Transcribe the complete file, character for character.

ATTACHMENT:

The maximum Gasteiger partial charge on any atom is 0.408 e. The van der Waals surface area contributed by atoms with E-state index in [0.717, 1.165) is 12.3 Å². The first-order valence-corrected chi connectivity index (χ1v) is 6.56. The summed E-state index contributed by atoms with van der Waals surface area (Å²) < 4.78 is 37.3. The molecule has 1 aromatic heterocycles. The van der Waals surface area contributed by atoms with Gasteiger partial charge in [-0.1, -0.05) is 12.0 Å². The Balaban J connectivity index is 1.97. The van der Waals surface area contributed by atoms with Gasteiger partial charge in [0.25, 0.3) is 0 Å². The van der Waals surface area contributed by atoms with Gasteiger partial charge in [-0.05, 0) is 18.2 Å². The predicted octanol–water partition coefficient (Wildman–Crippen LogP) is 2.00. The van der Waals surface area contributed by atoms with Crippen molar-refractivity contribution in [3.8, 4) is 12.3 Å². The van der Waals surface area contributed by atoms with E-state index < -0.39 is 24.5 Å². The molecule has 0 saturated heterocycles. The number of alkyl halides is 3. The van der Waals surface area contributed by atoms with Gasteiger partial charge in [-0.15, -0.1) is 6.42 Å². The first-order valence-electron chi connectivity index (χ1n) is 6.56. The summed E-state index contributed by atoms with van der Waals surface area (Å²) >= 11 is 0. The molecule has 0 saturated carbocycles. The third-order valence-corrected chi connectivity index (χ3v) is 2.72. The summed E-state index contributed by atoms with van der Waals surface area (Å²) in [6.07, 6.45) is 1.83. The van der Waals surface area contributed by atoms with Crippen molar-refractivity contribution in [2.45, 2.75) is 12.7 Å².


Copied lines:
The maximum Gasteiger partial charge on any atom is 0.408 e. The van der Waals surface area contributed by atoms with E-state index in [0.717, 1.165) is 12.3 Å². The first-order valence-corrected chi connectivity index (χ1v) is 6.56. The summed E-state index contributed by atoms with van der Waals surface area (Å²) < 4.78 is 37.3. The molecule has 1 aromatic heterocycles. The van der Waals surface area contributed by atoms with Gasteiger partial charge in [-0.1, -0.05) is 12.0 Å². The Balaban J connectivity index is 1.97. The van der Waals surface area contributed by atoms with Gasteiger partial charge in [0.25, 0.3) is 0 Å². The van der Waals surface area contributed by atoms with Gasteiger partial charge in [-0.05, 0) is 18.2 Å². The predicted octanol–water partition coefficient (Wildman–Crippen LogP) is 2.00. The van der Waals surface area contributed by atoms with Crippen molar-refractivity contribution in [3.8, 4) is 12.3 Å². The van der Waals surface area contributed by atoms with E-state index < -0.39 is 24.5 Å². The molecule has 0 saturated heterocycles. The number of alkyl halides is 3. The van der Waals surface area contributed by atoms with Gasteiger partial charge in [-0.15, -0.1) is 6.42 Å². The first-order valence-electron chi connectivity index (χ1n) is 6.56. The summed E-state index contributed by atoms with van der Waals surface area (Å²) >= 11 is 0. The molecule has 0 saturated carbocycles. The third-order valence-corrected chi connectivity index (χ3v) is 2.72. The summed E-state index contributed by atoms with van der Waals surface area (Å²) in [6.07, 6.45) is 1.83. The van der Waals surface area contributed by atoms with Crippen molar-refractivity contribution in [2.45, 2.75) is 12.7 Å².